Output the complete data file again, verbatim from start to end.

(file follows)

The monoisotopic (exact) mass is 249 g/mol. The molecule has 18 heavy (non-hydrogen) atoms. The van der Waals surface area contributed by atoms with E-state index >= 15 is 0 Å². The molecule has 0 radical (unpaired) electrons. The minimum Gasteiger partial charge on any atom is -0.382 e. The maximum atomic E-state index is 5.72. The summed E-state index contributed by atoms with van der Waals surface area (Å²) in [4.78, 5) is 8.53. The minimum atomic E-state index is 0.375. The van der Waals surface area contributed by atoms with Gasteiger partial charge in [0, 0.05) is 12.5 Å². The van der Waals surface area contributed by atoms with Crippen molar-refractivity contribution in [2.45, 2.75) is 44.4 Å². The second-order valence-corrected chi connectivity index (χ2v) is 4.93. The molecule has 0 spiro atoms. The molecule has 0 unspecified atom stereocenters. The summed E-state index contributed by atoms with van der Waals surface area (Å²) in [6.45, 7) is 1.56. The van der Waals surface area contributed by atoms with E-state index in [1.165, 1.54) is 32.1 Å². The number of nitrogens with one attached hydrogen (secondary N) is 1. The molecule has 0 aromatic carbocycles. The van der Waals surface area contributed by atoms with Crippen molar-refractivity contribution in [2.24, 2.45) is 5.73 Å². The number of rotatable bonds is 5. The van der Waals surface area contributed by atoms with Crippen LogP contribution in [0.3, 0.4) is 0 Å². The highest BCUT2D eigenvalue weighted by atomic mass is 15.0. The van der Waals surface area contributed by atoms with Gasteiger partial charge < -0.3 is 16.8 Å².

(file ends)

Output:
The monoisotopic (exact) mass is 249 g/mol. The molecule has 18 heavy (non-hydrogen) atoms. The van der Waals surface area contributed by atoms with E-state index >= 15 is 0 Å². The molecule has 0 radical (unpaired) electrons. The minimum Gasteiger partial charge on any atom is -0.382 e. The maximum atomic E-state index is 5.72. The summed E-state index contributed by atoms with van der Waals surface area (Å²) in [4.78, 5) is 8.53. The minimum atomic E-state index is 0.375. The van der Waals surface area contributed by atoms with Gasteiger partial charge in [0, 0.05) is 12.5 Å². The van der Waals surface area contributed by atoms with Crippen molar-refractivity contribution in [2.45, 2.75) is 44.4 Å². The second-order valence-corrected chi connectivity index (χ2v) is 4.93. The molecule has 0 spiro atoms. The molecule has 0 unspecified atom stereocenters. The summed E-state index contributed by atoms with van der Waals surface area (Å²) in [6.45, 7) is 1.56. The van der Waals surface area contributed by atoms with E-state index in [1.165, 1.54) is 32.1 Å². The number of nitrogens with one attached hydrogen (secondary N) is 1. The molecule has 0 aromatic carbocycles. The van der Waals surface area contributed by atoms with Crippen molar-refractivity contribution in [2.24, 2.45) is 5.73 Å². The number of rotatable bonds is 5. The van der Waals surface area contributed by atoms with Crippen LogP contribution in [0.3, 0.4) is 0 Å². The highest BCUT2D eigenvalue weighted by atomic mass is 15.0. The van der Waals surface area contributed by atoms with Gasteiger partial charge < -0.3 is 16.8 Å².